Surprise, this same chicken and egg problem often makes it hard for  other players in the system.  For example, consumers often need help finding what they want, and suppliers need help finding customers.  That’s why  focus groups often falls short.  The insights may be sufficient to get you past your current obstacle but won’t necessarily offer you competitive advantages that come when you challenge and improve opportunities at the higher systemic level.  You will learn more about the issue, but the difference between success and failure comes from really finding where the untapped value lies.  In these cases the business benefited from focusing on logistics and using analytic tools that weren’t only monitoring and tracking observable patterns. .
3.  Give to Get
  Many start-ups start by thinking they will give something away for free, but you can’t give away your service and then turn around and ask for payment later.  In the case of HomeJoy they used simple old-school growth hacking tricks–printed flyers and compelling copy wasn’t hard but unless people read them they would have no customers.  So they used the advantage of satisfying an immediate need within a concentrated geography to get their message out. They passed out free water with their flyers and sure enough they built their initial customer base and then their site analytics and the web tools to help these customers share with their friends their satisfaction and grow their business.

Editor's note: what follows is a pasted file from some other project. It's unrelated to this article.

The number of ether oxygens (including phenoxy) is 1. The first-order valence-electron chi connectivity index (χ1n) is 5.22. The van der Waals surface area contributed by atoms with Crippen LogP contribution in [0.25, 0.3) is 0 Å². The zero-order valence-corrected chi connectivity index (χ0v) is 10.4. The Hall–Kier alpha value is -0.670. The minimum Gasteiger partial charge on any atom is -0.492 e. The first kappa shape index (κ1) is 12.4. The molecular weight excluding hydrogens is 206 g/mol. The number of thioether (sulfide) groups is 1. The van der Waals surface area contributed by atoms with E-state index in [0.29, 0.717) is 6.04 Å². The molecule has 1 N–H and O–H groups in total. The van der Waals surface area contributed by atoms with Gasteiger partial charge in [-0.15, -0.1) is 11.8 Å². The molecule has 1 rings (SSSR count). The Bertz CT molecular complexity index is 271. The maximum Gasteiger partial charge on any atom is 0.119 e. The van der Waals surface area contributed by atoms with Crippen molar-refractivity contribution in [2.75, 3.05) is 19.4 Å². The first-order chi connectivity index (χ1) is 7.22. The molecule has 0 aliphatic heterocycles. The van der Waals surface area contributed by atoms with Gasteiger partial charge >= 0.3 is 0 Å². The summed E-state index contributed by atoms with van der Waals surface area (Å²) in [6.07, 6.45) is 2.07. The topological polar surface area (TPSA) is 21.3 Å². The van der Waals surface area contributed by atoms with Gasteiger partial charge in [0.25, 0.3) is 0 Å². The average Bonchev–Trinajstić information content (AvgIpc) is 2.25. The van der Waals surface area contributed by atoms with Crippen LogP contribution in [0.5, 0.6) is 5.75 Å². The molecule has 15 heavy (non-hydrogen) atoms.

4. Research, research, research
Matching software may be the basic kernel of value for which many real services or products depend on the web to help coördinate or connect them to their users located anywhere.  Throw in a rating system  for the service/product and now the site itself creates value, right?  But a host of very established sites such as yelp address these needs and yet both Homejoy and Grubhub are growing and co-exist with the search engines and rating sites.
The razor-thin operating margins underly the basic business models for all of these online businesses, whether you are talking about Amazon, Grubhub or Homejoy.  Created value alone won’t keep them afloat.  Each and every one of these businesses must capture that value and they did it by replicating the model. For Grubhub and Homejoy they quickly expanded to multiple markets.  Amazon used their integrated book sales systems to sell other long shelf-life products, then their excess server capacity to offer retailers online commerce  and increasingly are moving into perishables.
If you are incorporating analytics in your business, at what level of the system are you applying the insights you learn? Investing in strategic thinking can go a long way to sustain your business and insure you capture the value you create.